CHAMPAIGN, Ill. -- The gross receipts
tax proposed by Illinois Gov. Rod Blagojevich, while a welcome step
in tackling the state's budget shortfall, is a flawed approach to
taxation, according to a University of Illinois expert.
The proposed tax, which would be
levied on transactions between businesses and between businesses and
consumers, is a textbook case of an "inefficient tax" that penalizes
smaller businesses that depend on outside vendors, J. Fred Giertz, a
professor of economics
and in the Institute of
Government and Public Affairs, wrote in the newsletter State Tax
"A small firm would have to pay
taxes on its payments to lawyers, accountants and janitorial
services, while a large firm that provides for these activities
escape the tax," Giertz wrote.
At the same time, by exempting
firms with $2 million or less in yearly sales, the plan would create
"equity problems," according to the Illinois tax expert.
He gives the example of a lawn-care
company employing 40 low-wage workers that would be subject to the
gross receipts tax if its annual sales exceeded $2 million, but a
four-partner law firm with annual receipts of $7.9 million could
escape the tax by becoming four independent practitioners sharing an
A gross receipts tax would
especially hurt Illinois businesses whose purchases and production
are in-state. These companies would be subject to "pyramiding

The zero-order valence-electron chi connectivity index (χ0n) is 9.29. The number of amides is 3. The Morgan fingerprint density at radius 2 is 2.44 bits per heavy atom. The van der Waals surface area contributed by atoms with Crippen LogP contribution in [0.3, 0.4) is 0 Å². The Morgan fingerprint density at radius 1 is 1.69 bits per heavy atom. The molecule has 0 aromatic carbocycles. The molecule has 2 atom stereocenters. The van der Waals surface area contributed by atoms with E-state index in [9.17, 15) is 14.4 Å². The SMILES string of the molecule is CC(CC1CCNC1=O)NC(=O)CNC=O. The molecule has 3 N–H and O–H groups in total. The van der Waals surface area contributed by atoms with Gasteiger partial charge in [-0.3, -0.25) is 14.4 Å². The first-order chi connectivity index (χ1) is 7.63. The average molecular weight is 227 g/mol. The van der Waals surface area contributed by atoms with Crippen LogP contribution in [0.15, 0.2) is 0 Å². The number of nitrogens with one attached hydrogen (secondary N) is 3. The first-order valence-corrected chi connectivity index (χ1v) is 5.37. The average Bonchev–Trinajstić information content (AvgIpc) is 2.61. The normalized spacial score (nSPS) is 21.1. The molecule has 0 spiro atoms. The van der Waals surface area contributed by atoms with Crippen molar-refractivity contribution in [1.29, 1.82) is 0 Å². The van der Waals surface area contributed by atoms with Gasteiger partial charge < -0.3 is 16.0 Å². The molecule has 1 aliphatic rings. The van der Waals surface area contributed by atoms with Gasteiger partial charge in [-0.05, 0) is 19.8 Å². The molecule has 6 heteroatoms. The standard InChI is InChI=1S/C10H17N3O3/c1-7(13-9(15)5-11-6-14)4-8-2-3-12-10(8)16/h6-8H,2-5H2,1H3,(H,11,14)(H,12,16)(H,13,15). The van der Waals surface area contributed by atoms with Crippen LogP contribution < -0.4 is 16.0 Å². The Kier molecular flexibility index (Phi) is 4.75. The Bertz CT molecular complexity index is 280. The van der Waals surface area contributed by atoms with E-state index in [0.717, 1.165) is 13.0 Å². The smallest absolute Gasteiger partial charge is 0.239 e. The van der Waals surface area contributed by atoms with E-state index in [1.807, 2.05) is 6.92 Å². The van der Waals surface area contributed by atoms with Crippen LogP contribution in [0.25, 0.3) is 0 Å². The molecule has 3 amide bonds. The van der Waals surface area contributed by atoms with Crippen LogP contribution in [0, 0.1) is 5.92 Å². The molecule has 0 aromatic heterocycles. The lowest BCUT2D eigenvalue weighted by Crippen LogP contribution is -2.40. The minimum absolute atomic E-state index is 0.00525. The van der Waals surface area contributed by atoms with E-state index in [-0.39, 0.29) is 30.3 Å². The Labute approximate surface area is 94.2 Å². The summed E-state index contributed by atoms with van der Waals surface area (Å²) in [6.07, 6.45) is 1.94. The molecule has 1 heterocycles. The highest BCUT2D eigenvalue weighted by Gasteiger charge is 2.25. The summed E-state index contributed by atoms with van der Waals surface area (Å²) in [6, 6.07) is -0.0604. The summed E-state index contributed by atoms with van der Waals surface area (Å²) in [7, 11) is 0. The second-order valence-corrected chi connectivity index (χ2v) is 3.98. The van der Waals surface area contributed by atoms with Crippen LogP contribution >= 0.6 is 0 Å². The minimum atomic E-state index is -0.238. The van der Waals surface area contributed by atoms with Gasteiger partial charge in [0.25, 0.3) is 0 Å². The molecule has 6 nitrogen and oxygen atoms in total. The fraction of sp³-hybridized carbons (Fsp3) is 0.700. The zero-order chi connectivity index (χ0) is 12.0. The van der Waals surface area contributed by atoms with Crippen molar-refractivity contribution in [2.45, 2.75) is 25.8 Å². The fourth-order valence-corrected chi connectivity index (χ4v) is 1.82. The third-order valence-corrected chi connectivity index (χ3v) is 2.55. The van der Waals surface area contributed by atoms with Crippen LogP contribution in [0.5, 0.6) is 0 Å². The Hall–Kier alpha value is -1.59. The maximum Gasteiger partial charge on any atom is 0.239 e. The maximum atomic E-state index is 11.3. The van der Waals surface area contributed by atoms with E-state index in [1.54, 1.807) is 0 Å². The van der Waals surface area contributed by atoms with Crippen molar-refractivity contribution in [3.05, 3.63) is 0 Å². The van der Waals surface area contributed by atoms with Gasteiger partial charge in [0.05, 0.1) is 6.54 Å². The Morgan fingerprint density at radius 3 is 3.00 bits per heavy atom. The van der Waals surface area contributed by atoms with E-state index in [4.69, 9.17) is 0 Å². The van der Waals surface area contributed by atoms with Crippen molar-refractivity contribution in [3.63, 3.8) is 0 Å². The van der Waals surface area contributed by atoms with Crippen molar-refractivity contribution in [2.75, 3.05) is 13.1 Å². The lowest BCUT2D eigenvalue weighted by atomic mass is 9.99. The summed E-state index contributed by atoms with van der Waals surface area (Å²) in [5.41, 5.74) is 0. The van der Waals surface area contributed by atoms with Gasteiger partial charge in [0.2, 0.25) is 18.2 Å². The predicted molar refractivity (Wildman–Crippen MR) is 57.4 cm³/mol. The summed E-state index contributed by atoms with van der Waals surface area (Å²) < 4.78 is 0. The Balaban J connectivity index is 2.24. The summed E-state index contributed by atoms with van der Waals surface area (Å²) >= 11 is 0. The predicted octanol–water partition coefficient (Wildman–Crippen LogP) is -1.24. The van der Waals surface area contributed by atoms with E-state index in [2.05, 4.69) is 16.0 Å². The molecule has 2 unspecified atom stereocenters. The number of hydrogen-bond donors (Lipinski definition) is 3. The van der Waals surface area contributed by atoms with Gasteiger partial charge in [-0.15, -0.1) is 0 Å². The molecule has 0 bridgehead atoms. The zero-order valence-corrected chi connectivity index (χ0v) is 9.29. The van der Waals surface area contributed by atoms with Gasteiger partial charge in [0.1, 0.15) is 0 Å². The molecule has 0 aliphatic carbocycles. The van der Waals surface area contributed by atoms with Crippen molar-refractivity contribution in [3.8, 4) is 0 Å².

effects" as the tax is imposed "on the same input again and again
through the production process." By contrast, an out-of-state vendor
selling into Illinois would only have to pay the gross receipts tax
once - at the final sale.
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Giertz confirmed that Illinois does
have a significant fiscal problem. "For the last five years,
continuing state revenue sources have failed to cover expanding
state spending." Gov. Blagojevich and the state legislature have
repeatedly used short-term fixes, such as selling off state assets
and underfunding state pensions, to balance the budget.
"Illinois is now facing a
structural deficit problem of several billion dollars," Giertz
noted. "It cannot pay all its current obligations with continuing
revenues, and revenue growth in the future will likely not keep pace
with expenditure needs because of the relative unresponsiveness of
the state's tax system," Giertz explained.
Overhauling the current tax system
would make better sense than resorting to an untried and uncertain
new tax, Giertz wrote.
"A modest rate increase in the
income tax (individual and corporate), accompanied by an increase in
the exemption level to protect low-income taxpayers and the
expansion of the sales tax base to include consumer services, would
generate sufficient funds for the state to address its fiscal
imbalance if the extra funds were accompanied by spending
discipline," the Illinois scholar concluded.
[Text copied from
Illinois news release]
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